Saturday, September 16, 2017

September: Creative Platypus

September

September is
The Legend of Zelda
Link running through the forest
Shield in hand
A spreading oak tree
A cave
Broken memories
and the effort that goes into forgetting

If I forget thee oh Jerusalem
May my tongue be cut out
May my right hand lose its skill

The white girls sat in a row of
Deracinated messy buns
And drank the PSLs
Which they purchased with their souls
Paltry things
Worn white in women's work
Handed down by a post-war committee

Oh you cannot buy a soul
Not at Target or at Walmart
Though you took a trip to Selma
Or you stood at Standing Rock

I stood upon the rock
I stood upon the rock
But the memories slipped
Through my hands
And shattered

Monday, September 04, 2017

The Dark Crystal: Film Platypus

This film, like so many of Jim Hanson's works, is a miniature gem finely cut. All the characters and the world they inhabit are perfectly designed for the medium in which they exist. If they were taken out of the medium, or even redone in the same medium with modern technology, it would dramatically alter the whole -it would become something else. I think that's why the comics have turned to the mythology and history of The Dark Crystal. They are at enough of a remove that the change in medium doesn't violate the original work. All that to say that there is something insistently Toronto School about telling an entire film story with puppets; a furious insistence that the medium is the message.

The story of The Dark Crystal reaches the level of myth. Its theme is the recovery of lost unity by the meeting of opposites: Uru and Skeksis, make and female, light and dark. The symbol of union is well chosen: a shattered crystal that turns light into darkness. It is an image of perversion, of un-making. As Gandalf could have told the Urskeks "he who breaks a thing to find out what it is has left the path of wisdom". Like the revelation of Hermione in A Winter's Tale, the healing of the crystal with its transfiguration of the castle and the Urskeks, and the resurrection of Kira, provide a sense of wonder and a the promise of ultimate renewal.

Friday, September 01, 2017

Seven Heavens of Summer Reading 2017: The Platypus Reads Part CCCXIV

Another Labor Day Weekend is upon us and that means that another Summer Vacation has come to a close upon this middle earth. With that, it's time for 2017's annual Seven Heavens of Summer Reading Awards. As in summers past, I award the the most interesting books of the year's summer reading to the various medieval planets that most correspond to their virtues.

Sun: The Sun is the heaven of scholars. A hundred years ago, J.R.R. Tolkien was penning the first words of what would become Middle Earth. It has taken two lifetimes to bring out all that was in that tweedy little don's head. Christopher Tolkien, at 93, has brought out what he considers the capstone of his father's work Beren and Luthien. Though there is no new material here, the arrangement allows the reader to see how the central tale of Tolkien's mythology evolved over the course of its creator's long life. The Solaric Award, then, goes to both Tolkiens for two life's-works well done.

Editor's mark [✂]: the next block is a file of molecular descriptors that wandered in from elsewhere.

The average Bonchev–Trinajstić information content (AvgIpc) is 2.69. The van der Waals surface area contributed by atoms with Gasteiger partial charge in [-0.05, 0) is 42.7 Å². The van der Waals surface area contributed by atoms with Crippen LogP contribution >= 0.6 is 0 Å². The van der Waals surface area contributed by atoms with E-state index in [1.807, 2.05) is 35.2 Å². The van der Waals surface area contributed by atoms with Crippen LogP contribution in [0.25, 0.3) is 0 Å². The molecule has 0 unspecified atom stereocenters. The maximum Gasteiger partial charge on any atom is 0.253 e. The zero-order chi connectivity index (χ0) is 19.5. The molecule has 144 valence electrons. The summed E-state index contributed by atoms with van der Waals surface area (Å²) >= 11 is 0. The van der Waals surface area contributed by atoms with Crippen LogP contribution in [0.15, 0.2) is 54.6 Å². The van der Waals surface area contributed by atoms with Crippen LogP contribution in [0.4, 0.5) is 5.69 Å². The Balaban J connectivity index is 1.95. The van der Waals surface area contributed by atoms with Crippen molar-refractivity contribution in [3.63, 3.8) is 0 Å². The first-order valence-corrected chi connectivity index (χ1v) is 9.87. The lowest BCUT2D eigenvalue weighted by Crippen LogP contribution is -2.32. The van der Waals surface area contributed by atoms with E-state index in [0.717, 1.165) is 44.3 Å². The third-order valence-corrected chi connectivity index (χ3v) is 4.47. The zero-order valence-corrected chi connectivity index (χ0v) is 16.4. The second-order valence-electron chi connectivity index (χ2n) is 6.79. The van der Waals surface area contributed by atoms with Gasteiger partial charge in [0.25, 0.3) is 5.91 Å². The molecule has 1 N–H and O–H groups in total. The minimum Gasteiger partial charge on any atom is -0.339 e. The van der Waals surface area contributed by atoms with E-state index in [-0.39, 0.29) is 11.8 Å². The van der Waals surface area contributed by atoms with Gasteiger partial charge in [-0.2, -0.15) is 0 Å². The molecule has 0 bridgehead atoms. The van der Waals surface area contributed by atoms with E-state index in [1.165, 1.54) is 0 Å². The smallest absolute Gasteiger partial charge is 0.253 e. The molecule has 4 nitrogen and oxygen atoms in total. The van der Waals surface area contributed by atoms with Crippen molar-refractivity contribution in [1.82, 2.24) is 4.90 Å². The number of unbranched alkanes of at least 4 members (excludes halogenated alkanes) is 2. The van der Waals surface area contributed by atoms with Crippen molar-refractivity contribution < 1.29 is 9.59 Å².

Mercury: Words are tricky things, not the least because they often say more than we mean them to. For looking behind the words we use to deal with race to the power-dynamics behind them, the Mercurial Award goes to Shelby Steele for his ever-challenging The Content of Our Character.

Venus: Venus is the planet of creativity and its award goes to a work that has challenged me to think harder about the creative aspect of the cinematic enterprise: Save the Cat by Blake Snyder.

Moon: I've enjoyed diving into Valiant Comics' considerable oeuvre this year. Though the school year was taken up with Rai, I turned this summer to look at something a little more niche. The award for the planet of madness and changes goes to Valiant Comics' Britannia: We Who Are About to Die, and its singular centurion, occult detective Antonius Axia.

Mars: The planet of warriors goes to another Valiant comic series for bringing us into a world of Jon Carter of Mars type fun XO Man-o-War Soldier and General. This soaring space opera featuring a time-traveling 5th century Goth and his sentient suit of space armor is ongoing!

Jupiter: The planet of kings goes to the story of a man who thought our highest duty was to rule ourselves: The Night Thoreau Spent in Jail by Jerome Lawrence and Robert E. Lee. This is American theater at its finest -right up their with Death of a Salesman- and I can't believe that I missed out on it for years. Thanks to the nice drama teacher at Half-Priced Books who tipped me off while I was helping her look for stuff on the Salem Witch Trials.

Saturn: How do you make an end? Agatha Christie spent decades creating an intricate alternate universe peopled with some of the world's most memorable super-sleuths. She also had the courage to follow her creations into their twilight years, and even killed off her great creation, Hercule Poirot. By The Pricking of My Thumbs, a Tommy and Tuppence mystery, isn't one of Christie's greatest works, but it does put on display the unique courage she had in allowing her characters to age and falter.

So there you have it folks! Another successful year of celebrating the oddly mundane here at Platypus of Truth.